Wet weather gear: Highly debated. Yes or no, it is up to you. Worthless as you hike unless it is really cold. You sweat more under it then you would get wet from the rain. When crossing an open field where the vegetation "Car Washes" your legs, it may be helpful against the stinging nettle plants. Great for when you are static too. Most of the time though, it is used as your outfit while you do your laundry.

Vest: Recommended, fleece works well and is inexpensive. Down works too.

Coat: Recommended, same as the above.

Place all in a waterproof bag unless you are wearing it. As suggested earlier, insulated underwear, a dedicated pair of sleep socks and a skull cap for your sleep system is recommended. I keep an extra bag, empty and toward the top so when I dress down, the clothing is placed inside for easy access and well as keeping it dry.

Keeping your gear dry is important, we know the value of this. A good pack cover will help. Choose a bright color, it could be used as an emergency signal, worn during hunting season for protection and if you need to walk away from your pack for whatever reason like getting water, it can help with its recovery (people do lose their packs).

Finally, carry a plastic garbage bag. There are times where you will have to pack up a wet tent. Put it inside of that bag to prevent internal items from getting contact wet. If you have to carry a wet tent, pack it towards the top, use your Bear Rope like a clothes line to help dry the tent out later.


#7 Misc things

Hitch Hiking: As common as can be while you are hiking on the AT (or most of the other long trails). The trick here is that you have more success if you stay in the right lane. From trail to town, from town to trail, most of the locals who support hikers know you are out there. Obviously they see your pack so make sure it can be seen. Prep your pack as well, in other words, drop your pack near the road so it can be seen, cinch up your straps, tuck in the loose parts, collapse your trekking poles (be sure not to leave them in the ride you get, it happens). Hitching near the trailhead also may have a place where they can pull over. The chances are also quite good that the person picking you up has done this before and knows where to look for you and knows where to pull over.

Hiking in on a slow day is an option. Beware when road walking though. Be sure to walk with the flow in case someone will pull over. Traffic coming the other way may cause you not to hear what is coming from behind so, when opposite traffic goes by, step off to the side as a habit. Those roads leading up and down from the trail tend to be narrow. If you notice that there is any tree removal going on, beware the big rigs that haul the logs. Branches stick out, chains and cables come loose... A dangerous part of hiking and hikers have been struck and killed by cars.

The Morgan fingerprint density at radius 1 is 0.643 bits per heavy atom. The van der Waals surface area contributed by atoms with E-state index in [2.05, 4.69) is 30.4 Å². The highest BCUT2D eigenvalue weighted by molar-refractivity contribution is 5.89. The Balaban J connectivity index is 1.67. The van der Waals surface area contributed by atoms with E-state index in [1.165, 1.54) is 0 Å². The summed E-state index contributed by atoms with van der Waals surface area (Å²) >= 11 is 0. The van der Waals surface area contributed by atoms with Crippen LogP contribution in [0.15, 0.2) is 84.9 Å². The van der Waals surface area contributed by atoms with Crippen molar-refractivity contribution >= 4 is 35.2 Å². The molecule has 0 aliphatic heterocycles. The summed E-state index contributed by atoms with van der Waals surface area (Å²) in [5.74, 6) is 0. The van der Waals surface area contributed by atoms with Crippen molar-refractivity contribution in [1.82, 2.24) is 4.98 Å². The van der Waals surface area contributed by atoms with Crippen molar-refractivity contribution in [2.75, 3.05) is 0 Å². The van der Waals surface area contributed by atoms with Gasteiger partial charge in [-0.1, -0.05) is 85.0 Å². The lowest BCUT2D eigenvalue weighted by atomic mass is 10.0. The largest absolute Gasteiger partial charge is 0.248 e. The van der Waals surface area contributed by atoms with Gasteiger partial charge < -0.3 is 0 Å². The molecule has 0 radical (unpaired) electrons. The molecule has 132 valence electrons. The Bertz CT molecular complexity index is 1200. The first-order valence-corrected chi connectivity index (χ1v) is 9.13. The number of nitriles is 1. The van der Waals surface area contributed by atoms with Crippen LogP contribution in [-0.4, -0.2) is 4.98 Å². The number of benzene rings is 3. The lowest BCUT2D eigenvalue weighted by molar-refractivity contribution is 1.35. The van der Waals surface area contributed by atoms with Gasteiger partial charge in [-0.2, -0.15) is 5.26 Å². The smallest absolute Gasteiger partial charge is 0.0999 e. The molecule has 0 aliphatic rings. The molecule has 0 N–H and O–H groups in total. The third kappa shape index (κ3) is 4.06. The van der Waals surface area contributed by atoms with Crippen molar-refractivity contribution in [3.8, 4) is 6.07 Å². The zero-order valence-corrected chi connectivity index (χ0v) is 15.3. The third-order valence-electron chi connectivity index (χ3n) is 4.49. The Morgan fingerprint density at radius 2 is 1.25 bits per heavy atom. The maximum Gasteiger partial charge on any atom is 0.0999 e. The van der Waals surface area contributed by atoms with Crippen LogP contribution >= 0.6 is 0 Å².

Refrigerator: Yes, there is a way to refrigerate your food while on the trail. For example, If you carry cold cuts, cheese and the like, place those items in their own re-usable zip lock bag. When they hang up in the air at night, they will chill off nicely. Wrap those items in your coat come morning (or something you are not wearing) and pack them deep in the pack away from the outer part of the pack where the pack's outer temperature increases from the sun. When needed, prepare fast and stow away fast... This sure does open up the options of foods you can carry. Also, we all have seen those insulated bags available on the market, keeps hot things warm and cold things cool. Cut one down to about a 12 inch by 12 inch pocket. Duct tape all but one of the open ends. Stow the perishables in and roll it up. Wrap that in your coat. This keeps a couple of beers cool when leaving town as well. Just saying.

Compass, Not really needed on the trail but If you do, I suggest you carry one with the mirror on the underside of the cover. Unless a buddy check is possible, the mirror helps in regards to a tick check (as well as a emergency signaling device). I have been turned around on this trail and wound up going the "other way". Once you run into someone, ask if you are heading the right way. Keep this in mind, if you leave the trail going left, get back on going left. Any time you leave the trail, off left, on left. Remember that at the end of the day as well. Make a note of it. Fatigue may hinder your memory.

Journal: If you are of the type to keep a journal like I do, you can make a note there as to that left or right. I also came up with my own brevity code of sorts. For example, if I take a special picture, I circle a capital P and make a quick note (example @12 noon, bear on a tree). The time tells me where about I was based on MPH and helps me remember later on. Even the shadows in the photo tell you the cardinal direction if you know when you took the photo. Speaking of pictures, if possible set the date and time on your camera. Take photos of difficult situations like a re-routes on the trail. If you get turned around and wind up back where you started, you may not be able to ID that particular part of the trail. A picture will help. Taking pictures of major intersections and the like help build a post trail journals as well. Try to keep it as short as possible. The journal is a great place to note where you sent your resupply boxes and their ETA.